BIOMEDICAL REPORTS 1: 177-184, 2013

TNF inhibitor therapy for rheumatoid arthritis (Review) XIXI MA and SHENGQIAN XU Department of Rheumatology and Immunology, The First Affiliated Hospital of Anhui Medical University, Hefei 230022, P.R. China Received October 3, 2012; Accepted October 16, 2012 DOI: 10.3892/br.2012.42 Abstract. Immunotherapy has markedly improved treatment outcomes in rheumatoid arthritis (RA). Tumor necrosis factor (TNF)‑α antagonists, such as infliximab (IFX), etanercept (ETN), adalimumab (ADA), golimumab (GOLI) and certolizumab pegol (CZP) have been widely used for the treatment of RA. IFX provides significant, clinically relevant improvement in physical function and the quality of life, inhibits progressive joint damage and sustains improvement in the signs and symptoms of patients with RA. ETN is effective and safe for patients with RA. Combination therapy with ETN plus methotrexate (MTX) reduces disease activity, decreases total joint score progression, slows the pace of joint destruction and improves function more effectively compared to any of the monotherapies. ADA with or without MTX also relieves the signs and symptoms of RA. CZP and GOLI expand the therapeutic schedule for patients with RA. The TNF‑α inhibitors have similar efficacy, but distinct clinical pharmacokinetic and ‑dynamic properties. The common adverse events of these TNF‑α antagonists include adverse reactions, infections and injection‑site reaction. Additionally, these adverse events are mostly mild or moderate and their incidence is low. Certain patients exhibit a lack of response to anti‑TNF‑α therapies. Some patients may discontinue the initial drug and switch to a second anti‑TNF‑α agent. The shortage of clinical response to one agent may not predict deficiency of response to another. This review mainly addresses the latest developments of these biological agents in the treatment of RA. Contents 1. Introduction 2. TNF‑α antagonist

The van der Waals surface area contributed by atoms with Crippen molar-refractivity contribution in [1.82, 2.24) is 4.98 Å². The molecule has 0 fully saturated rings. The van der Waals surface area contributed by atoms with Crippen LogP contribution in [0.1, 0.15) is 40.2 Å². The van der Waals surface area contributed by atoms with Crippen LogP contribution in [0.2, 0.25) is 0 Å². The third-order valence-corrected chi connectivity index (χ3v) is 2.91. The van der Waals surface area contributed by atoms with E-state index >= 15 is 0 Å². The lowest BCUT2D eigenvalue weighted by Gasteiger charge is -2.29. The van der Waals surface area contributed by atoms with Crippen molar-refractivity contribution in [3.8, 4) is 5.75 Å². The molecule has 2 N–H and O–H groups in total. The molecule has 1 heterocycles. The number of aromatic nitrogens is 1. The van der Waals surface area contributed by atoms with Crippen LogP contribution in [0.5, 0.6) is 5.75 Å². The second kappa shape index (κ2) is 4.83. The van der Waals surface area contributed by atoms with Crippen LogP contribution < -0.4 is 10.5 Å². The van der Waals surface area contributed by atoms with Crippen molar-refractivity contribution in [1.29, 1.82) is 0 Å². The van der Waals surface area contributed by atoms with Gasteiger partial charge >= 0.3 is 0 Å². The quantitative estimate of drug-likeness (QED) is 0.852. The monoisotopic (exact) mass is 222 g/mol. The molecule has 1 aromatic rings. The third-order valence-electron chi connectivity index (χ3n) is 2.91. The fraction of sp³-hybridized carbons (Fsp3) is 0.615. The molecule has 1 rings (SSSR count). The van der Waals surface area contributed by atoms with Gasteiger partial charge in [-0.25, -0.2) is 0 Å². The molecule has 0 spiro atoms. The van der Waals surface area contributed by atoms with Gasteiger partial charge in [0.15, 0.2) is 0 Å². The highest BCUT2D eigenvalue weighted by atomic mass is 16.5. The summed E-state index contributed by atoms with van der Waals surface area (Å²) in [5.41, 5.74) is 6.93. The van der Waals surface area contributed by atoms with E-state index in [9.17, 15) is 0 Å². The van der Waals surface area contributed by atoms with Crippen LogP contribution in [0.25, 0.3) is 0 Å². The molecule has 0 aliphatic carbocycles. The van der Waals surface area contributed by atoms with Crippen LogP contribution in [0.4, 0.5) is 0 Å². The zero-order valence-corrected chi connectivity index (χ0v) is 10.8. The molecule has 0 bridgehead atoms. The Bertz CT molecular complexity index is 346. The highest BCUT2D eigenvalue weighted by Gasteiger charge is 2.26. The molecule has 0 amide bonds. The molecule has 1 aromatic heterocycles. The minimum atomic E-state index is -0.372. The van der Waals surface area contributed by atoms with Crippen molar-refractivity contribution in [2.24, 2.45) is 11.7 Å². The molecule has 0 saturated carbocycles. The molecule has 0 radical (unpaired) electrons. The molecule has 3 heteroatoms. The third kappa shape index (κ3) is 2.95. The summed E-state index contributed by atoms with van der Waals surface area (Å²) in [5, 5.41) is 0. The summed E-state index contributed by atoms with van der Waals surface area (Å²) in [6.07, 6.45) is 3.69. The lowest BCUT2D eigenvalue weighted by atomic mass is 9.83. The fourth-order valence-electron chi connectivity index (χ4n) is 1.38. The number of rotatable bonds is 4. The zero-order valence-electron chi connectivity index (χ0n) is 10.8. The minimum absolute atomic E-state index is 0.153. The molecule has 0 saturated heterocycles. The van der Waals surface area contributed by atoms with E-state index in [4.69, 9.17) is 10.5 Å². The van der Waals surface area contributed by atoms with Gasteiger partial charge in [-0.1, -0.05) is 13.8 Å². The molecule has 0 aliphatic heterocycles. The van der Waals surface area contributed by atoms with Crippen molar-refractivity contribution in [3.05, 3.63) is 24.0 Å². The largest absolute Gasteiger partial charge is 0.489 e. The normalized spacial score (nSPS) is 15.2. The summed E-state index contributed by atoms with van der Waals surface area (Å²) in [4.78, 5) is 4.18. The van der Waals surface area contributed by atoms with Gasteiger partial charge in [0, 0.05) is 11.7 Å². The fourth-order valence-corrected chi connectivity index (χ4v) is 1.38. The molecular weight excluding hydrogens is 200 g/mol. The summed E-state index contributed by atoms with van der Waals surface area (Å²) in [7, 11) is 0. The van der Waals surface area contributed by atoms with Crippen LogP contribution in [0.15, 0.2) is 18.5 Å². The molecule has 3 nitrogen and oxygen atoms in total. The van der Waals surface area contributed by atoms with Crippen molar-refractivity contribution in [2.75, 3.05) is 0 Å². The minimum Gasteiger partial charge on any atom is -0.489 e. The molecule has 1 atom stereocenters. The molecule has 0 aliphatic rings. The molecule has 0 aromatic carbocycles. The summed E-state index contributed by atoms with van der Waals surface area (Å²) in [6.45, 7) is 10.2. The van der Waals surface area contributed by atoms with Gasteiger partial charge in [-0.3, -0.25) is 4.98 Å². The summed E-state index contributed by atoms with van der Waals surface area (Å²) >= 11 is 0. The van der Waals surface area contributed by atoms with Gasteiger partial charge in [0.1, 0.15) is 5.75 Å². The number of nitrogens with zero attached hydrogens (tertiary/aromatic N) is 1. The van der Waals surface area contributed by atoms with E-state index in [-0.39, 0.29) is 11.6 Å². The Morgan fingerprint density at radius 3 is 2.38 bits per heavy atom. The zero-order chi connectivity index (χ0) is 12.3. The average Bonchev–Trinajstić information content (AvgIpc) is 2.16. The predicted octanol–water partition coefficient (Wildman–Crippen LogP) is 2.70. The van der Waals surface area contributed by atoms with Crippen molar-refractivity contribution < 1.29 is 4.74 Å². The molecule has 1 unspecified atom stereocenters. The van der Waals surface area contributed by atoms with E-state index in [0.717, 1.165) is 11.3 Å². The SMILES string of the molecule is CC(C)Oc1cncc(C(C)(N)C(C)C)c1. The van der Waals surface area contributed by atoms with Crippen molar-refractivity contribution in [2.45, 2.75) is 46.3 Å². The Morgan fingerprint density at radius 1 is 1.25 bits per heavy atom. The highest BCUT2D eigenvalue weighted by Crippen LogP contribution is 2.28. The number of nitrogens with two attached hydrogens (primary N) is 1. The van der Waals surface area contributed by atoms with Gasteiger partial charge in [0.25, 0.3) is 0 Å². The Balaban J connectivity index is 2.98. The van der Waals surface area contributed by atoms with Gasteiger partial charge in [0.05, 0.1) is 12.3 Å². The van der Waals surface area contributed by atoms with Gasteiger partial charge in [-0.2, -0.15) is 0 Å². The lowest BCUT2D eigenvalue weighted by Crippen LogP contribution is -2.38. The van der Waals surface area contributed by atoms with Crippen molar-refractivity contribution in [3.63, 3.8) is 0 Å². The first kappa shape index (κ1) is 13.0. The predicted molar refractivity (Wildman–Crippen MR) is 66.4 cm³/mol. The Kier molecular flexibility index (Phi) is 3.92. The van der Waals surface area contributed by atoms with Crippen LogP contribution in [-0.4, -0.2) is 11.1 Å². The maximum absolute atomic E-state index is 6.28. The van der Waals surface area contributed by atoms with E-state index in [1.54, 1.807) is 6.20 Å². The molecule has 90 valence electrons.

Correspondence to: Professor Shengqian Xu, Department of Rheumatology and Immunology, The First Affiliated Hospital of Anhui Medical University, 218 Jixi Road, Hefei 230022, P.R. China E‑mail: [email protected]

Key words: rheumatoid arthritis, immunotherapy, biological agent